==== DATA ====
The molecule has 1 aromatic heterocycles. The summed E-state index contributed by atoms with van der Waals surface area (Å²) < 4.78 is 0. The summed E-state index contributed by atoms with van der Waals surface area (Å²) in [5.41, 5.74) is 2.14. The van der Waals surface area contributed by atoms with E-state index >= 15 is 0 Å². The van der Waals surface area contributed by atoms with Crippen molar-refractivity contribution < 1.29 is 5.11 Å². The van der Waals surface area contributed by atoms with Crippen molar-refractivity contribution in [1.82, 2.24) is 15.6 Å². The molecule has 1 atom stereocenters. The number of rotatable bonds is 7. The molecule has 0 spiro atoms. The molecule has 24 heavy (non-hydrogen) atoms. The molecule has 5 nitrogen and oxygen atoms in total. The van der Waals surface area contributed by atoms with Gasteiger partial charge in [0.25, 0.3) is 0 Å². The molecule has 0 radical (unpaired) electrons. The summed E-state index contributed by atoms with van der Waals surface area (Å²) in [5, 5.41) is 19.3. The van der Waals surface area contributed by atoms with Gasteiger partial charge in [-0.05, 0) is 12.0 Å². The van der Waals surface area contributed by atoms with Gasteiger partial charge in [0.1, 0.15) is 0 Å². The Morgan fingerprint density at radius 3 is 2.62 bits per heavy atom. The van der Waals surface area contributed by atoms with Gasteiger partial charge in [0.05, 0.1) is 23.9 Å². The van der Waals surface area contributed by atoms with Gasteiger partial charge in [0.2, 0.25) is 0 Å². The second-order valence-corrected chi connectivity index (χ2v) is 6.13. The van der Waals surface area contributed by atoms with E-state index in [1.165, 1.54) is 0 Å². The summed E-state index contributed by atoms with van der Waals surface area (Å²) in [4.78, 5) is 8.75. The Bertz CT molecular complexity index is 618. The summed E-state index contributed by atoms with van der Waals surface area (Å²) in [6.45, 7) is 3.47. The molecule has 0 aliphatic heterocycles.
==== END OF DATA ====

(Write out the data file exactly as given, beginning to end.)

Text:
The molecule has 1 aromatic heterocycles. The summed E-state index contributed by atoms with van der Waals surface area (Å²) < 4.78 is 0. The summed E-state index contributed by atoms with van der Waals surface area (Å²) in [5.41, 5.74) is 2.14. The van der Waals surface area contributed by atoms with E-state index >= 15 is 0 Å². The van der Waals surface area contributed by atoms with Crippen molar-refractivity contribution < 1.29 is 5.11 Å². The van der Waals surface area contributed by atoms with Crippen molar-refractivity contribution in [1.82, 2.24) is 15.6 Å². The molecule has 1 atom stereocenters. The number of rotatable bonds is 7. The molecule has 0 spiro atoms. The molecule has 24 heavy (non-hydrogen) atoms. The molecule has 5 nitrogen and oxygen atoms in total. The van der Waals surface area contributed by atoms with Gasteiger partial charge in [0.25, 0.3) is 0 Å². The molecule has 0 radical (unpaired) electrons. The summed E-state index contributed by atoms with van der Waals surface area (Å²) in [5, 5.41) is 19.3. The van der Waals surface area contributed by atoms with Gasteiger partial charge in [-0.05, 0) is 12.0 Å². The van der Waals surface area contributed by atoms with Gasteiger partial charge in [0.1, 0.15) is 0 Å². The Morgan fingerprint density at radius 3 is 2.62 bits per heavy atom. The van der Waals surface area contributed by atoms with Gasteiger partial charge in [0.05, 0.1) is 23.9 Å². The van der Waals surface area contributed by atoms with Gasteiger partial charge in [0.2, 0.25) is 0 Å². The second-order valence-corrected chi connectivity index (χ2v) is 6.13. The van der Waals surface area contributed by atoms with E-state index in [1.165, 1.54) is 0 Å². The summed E-state index contributed by atoms with van der Waals surface area (Å²) in [4.78, 5) is 8.75. The Bertz CT molecular complexity index is 618. The summed E-state index contributed by atoms with van der Waals surface area (Å²) in [6.45, 7) is 3.47. The molecule has 0 aliphatic heterocycles.